Tamara Drewe

Tamara Drewe is a British comedy directed by Stephen Frears, with a screenplay by Moira Buffini, based on a graphic novel by Posy Simmonds. The film opens at a writers’ colony in Dorset. It is run by Beth Hardiment (Tamsin Greig), who is married to a philandering crime novelist, Nicholas Hardiment (Roger Allam). The lodgers include an American academic, Glen McCreavy (Bill Camp), who is writing a book about Thomas Hardy. Beth is assisted around her farm by a handyman, Andy Cobb (Luke Evans). When Tamara Drewe (Gemma Arterton), a comely young woman sporting a recently surgically shortened nose, moves into the farmhouse next door, Andy (her erstwhile boyfriend) and the lecherous Nicholas both take notice. However, Tamara launches into a romance with a rock star, Ben Sergeant (Dominic Cooper). This draws the attention of two bratty teenagers, Jody and Casey (Jessica Barden and Charlotte Christie), who are obsessed with Sergeant. Their attempts to intrude into the lives of Ben and Tamara set off a chain of events that have consequences for the other characters that are both comic and tragic.

Tamara Drewe is a thoroughly delightful comedy. There is a light-heartedness about it that is just wonderful. Even when, towards the end, the tone of the film suddenly turns serious, there is still a feeling of joie de vivre about it. It never sinks into melodrama, the way The Kids Are All Right does. The acting is uniformly good. I especially liked Roger Allam and Tamsin Grieg. Allam does a very good job of conveying his character’s smug cynicism and complacency. Grieg makes the long-suffering wife very real and sympathetic.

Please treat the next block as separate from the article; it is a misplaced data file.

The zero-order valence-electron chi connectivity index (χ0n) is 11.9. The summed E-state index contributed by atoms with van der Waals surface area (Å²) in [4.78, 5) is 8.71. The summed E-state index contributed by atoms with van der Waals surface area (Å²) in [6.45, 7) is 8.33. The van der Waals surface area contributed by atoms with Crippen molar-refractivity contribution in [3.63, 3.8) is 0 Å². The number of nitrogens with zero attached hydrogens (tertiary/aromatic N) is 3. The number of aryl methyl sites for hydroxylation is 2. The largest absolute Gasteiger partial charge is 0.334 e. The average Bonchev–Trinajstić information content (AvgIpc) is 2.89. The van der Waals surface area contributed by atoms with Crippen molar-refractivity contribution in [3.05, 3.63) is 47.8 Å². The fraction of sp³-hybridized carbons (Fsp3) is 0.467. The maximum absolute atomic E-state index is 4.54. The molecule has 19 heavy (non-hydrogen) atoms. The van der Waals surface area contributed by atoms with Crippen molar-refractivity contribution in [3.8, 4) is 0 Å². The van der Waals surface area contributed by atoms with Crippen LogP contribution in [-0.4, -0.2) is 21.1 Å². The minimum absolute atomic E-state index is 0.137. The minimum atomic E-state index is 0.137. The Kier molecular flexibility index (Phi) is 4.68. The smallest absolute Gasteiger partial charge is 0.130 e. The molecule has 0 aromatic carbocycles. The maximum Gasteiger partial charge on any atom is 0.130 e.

There is a touch of class consciousness in the film, in that Andy’s family was forced to sell the house that Tamara now lives in. More than once Andy refers to himself as a “peasant”. Perhaps not coincidentally, he is the most level-headed character in the film. Having experienced poverty, he has fewer illusions than the other characters do.

I highly recommend this film.

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